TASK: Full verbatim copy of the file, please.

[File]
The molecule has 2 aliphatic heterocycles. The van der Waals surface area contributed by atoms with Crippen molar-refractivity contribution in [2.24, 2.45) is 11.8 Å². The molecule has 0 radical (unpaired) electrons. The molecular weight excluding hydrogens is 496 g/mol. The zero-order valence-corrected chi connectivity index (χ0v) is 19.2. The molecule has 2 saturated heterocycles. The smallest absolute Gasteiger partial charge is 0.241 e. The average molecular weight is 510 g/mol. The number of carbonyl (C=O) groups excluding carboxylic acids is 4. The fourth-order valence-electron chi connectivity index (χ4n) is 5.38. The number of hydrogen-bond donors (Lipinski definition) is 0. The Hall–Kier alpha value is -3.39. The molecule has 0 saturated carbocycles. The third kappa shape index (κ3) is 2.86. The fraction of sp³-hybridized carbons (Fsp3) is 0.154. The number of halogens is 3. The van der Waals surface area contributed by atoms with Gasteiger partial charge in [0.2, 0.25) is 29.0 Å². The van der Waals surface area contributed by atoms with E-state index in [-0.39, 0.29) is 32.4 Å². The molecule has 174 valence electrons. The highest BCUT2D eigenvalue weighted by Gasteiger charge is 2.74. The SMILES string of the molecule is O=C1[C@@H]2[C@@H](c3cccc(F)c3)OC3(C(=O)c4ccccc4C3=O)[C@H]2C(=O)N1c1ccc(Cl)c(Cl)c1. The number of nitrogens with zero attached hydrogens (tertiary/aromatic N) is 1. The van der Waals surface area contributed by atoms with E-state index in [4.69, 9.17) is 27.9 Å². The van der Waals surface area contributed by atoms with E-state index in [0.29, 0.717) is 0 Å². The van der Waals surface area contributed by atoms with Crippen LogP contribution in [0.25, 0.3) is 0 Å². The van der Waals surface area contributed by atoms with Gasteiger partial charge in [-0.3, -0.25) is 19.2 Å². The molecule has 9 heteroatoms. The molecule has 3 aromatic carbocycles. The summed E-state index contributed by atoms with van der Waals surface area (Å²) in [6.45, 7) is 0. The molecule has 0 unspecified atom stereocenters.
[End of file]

The molecule has 2 aliphatic heterocycles. The van der Waals surface area contributed by atoms with Crippen molar-refractivity contribution in [2.24, 2.45) is 11.8 Å². The molecule has 0 radical (unpaired) electrons. The molecular weight excluding hydrogens is 496 g/mol. The zero-order valence-corrected chi connectivity index (χ0v) is 19.2. The molecule has 2 saturated heterocycles. The smallest absolute Gasteiger partial charge is 0.241 e. The average molecular weight is 510 g/mol. The number of carbonyl (C=O) groups excluding carboxylic acids is 4. The fourth-order valence-electron chi connectivity index (χ4n) is 5.38. The number of hydrogen-bond donors (Lipinski definition) is 0. The Hall–Kier alpha value is -3.39. The molecule has 0 saturated carbocycles. The third kappa shape index (κ3) is 2.86. The fraction of sp³-hybridized carbons (Fsp3) is 0.154. The number of halogens is 3. The van der Waals surface area contributed by atoms with Gasteiger partial charge in [0.2, 0.25) is 29.0 Å². The van der Waals surface area contributed by atoms with E-state index in [-0.39, 0.29) is 32.4 Å². The molecule has 174 valence electrons. The highest BCUT2D eigenvalue weighted by Gasteiger charge is 2.74. The SMILES string of the molecule is O=C1[C@@H]2[C@@H](c3cccc(F)c3)OC3(C(=O)c4ccccc4C3=O)[C@H]2C(=O)N1c1ccc(Cl)c(Cl)c1. The number of nitrogens with zero attached hydrogens (tertiary/aromatic N) is 1. The van der Waals surface area contributed by atoms with E-state index in [4.69, 9.17) is 27.9 Å². The van der Waals surface area contributed by atoms with E-state index in [0.29, 0.717) is 0 Å². The van der Waals surface area contributed by atoms with Crippen LogP contribution in [0.25, 0.3) is 0 Å². The van der Waals surface area contributed by atoms with Gasteiger partial charge in [-0.3, -0.25) is 19.2 Å². The molecule has 9 heteroatoms. The molecule has 3 aromatic carbocycles. The summed E-state index contributed by atoms with van der Waals surface area (Å²) in [6.45, 7) is 0. The molecule has 0 unspecified atom stereocenters.